want to buy 1930's fringed lamp-
shades, that's up to them."
The Kovels, who now work with
a staff of 12, have written 44 books
resource guides, actually, with
titles like Dictionary Of Marks
Pottery & Porcelain (their first,
published in 1953 and now in its
40th printing), Kovels' Know Your
Antiques and Know Your Col-
lectibles, and Kovels' Antiques &
Collectibles Price List (an annual
best-seller that currently records
prices for more than 50,000 items).
Other guides cover specific topics
like American silver, American art
pottery, bottles, country furniture
and figurines, to name a few. Near-
ly two million copies of the Kovels'
books have been sold.
In addition, the Kovels' "Know
Your Antiques" syndicated column
is published in some 150 news-
papers. They appear as guests on
numerous television shows, as well
as hosting their own series,
"Kovels On Collecting," which airs
nationally on Public Broadcasting
stations. Their series is partly film-
ed in a complete, old fashioned
country store which the Kovels,
eclectic collectors themselves,
have set up in the basement of
their Shaker Heights, Ohio home.
Married for 37 years and the
parents of a grown son and
daughter, the couple have the rap-
port that comes from a close, long-
time relationship. One magazine
article commented on their "off-
beat sense of humor" which gives
them a "Burns & Allen" quality. In-
deed, one starts a sentence, and
the other finishes it. They laugh,
they joke. They are friendly and ac-
cessible, shlepping from city to ci-
ty for a day of television and press
interviews to plug the 20th edition
of their Antiques & Collectibles
The Kovels are Jewish. In fact,
Ralph remarks proudly, "Terry's
grandfather was the first Jewish
baker in Cleveland, Ohio." He
himself hails from New York state,
and his family came to America in
They married in 1950: she, a
Wellesley College graduate and
TERRY AND Ralph Kovel,
opposite page, started
collecting antiques when they
were newlyweds. "We'd go to
auctions and be the youngest
people there," says Terry. "My
father couldn't understand why
anyone would buy 'old' furniture
if they could afford new."
Updated annually (right) is their
Antiques & Collectibles Price
List. Photo by Alyssa Gabbay.
WHAT'S HOT & WHAT'S NOT
hat are the next hot
what Ralph and Ter-
ry Kovel picked,
along with their comments.
(The items are not listed in order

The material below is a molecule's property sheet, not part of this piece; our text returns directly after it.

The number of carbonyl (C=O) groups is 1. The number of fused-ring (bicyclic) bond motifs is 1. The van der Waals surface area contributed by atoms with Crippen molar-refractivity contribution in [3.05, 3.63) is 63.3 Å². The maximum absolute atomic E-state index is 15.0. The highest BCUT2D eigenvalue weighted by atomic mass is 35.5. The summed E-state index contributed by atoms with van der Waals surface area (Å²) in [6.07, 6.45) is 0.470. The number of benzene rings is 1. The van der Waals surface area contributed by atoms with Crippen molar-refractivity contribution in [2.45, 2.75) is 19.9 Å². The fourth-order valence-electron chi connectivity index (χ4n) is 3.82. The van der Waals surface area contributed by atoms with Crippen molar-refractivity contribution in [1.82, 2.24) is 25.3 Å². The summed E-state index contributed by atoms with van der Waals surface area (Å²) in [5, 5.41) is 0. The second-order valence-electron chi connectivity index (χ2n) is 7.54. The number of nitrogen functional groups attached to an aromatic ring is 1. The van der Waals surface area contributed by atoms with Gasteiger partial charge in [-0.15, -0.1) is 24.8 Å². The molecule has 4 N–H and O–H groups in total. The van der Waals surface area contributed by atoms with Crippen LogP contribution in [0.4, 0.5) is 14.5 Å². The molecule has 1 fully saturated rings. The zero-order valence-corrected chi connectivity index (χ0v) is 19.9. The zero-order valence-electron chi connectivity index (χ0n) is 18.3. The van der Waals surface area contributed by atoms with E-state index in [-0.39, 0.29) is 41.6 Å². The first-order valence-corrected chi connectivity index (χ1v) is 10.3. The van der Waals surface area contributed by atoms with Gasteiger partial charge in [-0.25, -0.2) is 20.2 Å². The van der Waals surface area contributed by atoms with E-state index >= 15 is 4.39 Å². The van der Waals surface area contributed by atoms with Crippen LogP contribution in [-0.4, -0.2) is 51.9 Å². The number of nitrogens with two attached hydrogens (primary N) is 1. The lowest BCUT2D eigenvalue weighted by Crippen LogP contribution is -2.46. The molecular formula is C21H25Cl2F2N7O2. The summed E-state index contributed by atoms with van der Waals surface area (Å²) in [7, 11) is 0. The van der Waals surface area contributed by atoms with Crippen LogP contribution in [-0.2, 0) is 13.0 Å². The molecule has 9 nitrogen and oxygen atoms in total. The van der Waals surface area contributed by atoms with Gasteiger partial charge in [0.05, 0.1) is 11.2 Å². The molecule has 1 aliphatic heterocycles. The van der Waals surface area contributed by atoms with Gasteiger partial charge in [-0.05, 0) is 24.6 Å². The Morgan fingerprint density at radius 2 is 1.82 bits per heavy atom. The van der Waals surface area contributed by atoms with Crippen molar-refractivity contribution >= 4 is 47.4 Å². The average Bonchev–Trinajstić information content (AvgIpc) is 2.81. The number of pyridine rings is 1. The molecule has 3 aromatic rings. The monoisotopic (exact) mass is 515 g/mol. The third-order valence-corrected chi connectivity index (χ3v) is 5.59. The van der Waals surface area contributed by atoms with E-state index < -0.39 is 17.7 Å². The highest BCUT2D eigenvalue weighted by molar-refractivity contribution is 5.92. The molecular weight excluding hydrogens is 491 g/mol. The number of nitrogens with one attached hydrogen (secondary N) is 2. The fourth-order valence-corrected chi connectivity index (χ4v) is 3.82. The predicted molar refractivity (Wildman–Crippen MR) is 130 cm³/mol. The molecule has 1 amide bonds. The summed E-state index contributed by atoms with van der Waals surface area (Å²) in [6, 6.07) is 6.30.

1) 1950's furniture and ac-
Furniture by Eames and Her-
man Miller. Blenko glass. Orre-
fors and Kosta, "the first of the
modern glass." Sets of dishes
by designer Russel Wright.
Mexican silver serving pieces,
from (and signed) Taxco. Chase
chrome silverware from the
1930s to 1950s.
2) period furniture
Mission furniture, although
"now very high priced."
American Empire furniture, "the
American version of Biede-
meister; still not expensive but
very big and klutzy."
3) old clothes
"Who would ever figure that
old clothes would be worth the
money they're selling for now?"
4) an important designer's
"Big now are architects
designing objects, like lamps
and tables, and the objects
5) American art pottery
Vases and dishes made by
"obscure potters" between
1877 and 1930. One such pot-
ter the Kovels collect is George
Ohr. "Pottery will continue to in-
crease in price."
6) regional paintings
From the late 19th century to
1950; "for example, paintings
by Baltimore artists." But buy
only "listed artists — people
whose names were recognized
in the shows and exhibits of the
time. Every city has its school of
artists and the best will survive."
7) black and white prints
17th, 18th and 19th century
black and white prints
lithographs, etchings, engrav-
ings. "Decorators aren't using
them now so they're selling by
the yard." However, "you really
have to know what you are do-
ing because it's an area in
which it is easy to be fooled."
8) female painters
"They're becoming better
known. Or, if you are so in-
clined, Jewish paintings. But
you really have to study the
market. You must study and go
to exhibits so you become your
own expert" in choosing
9) old lace
Finely made and in good
condition. "It sells for 20 times
as much in Europe as here."
What not to collect? Here's
what the Kovels picked as hav-
ing had their heydays and now
coming "down, down in price."
1) Hummel pieces
2) Royal Doulton
3) carnival glass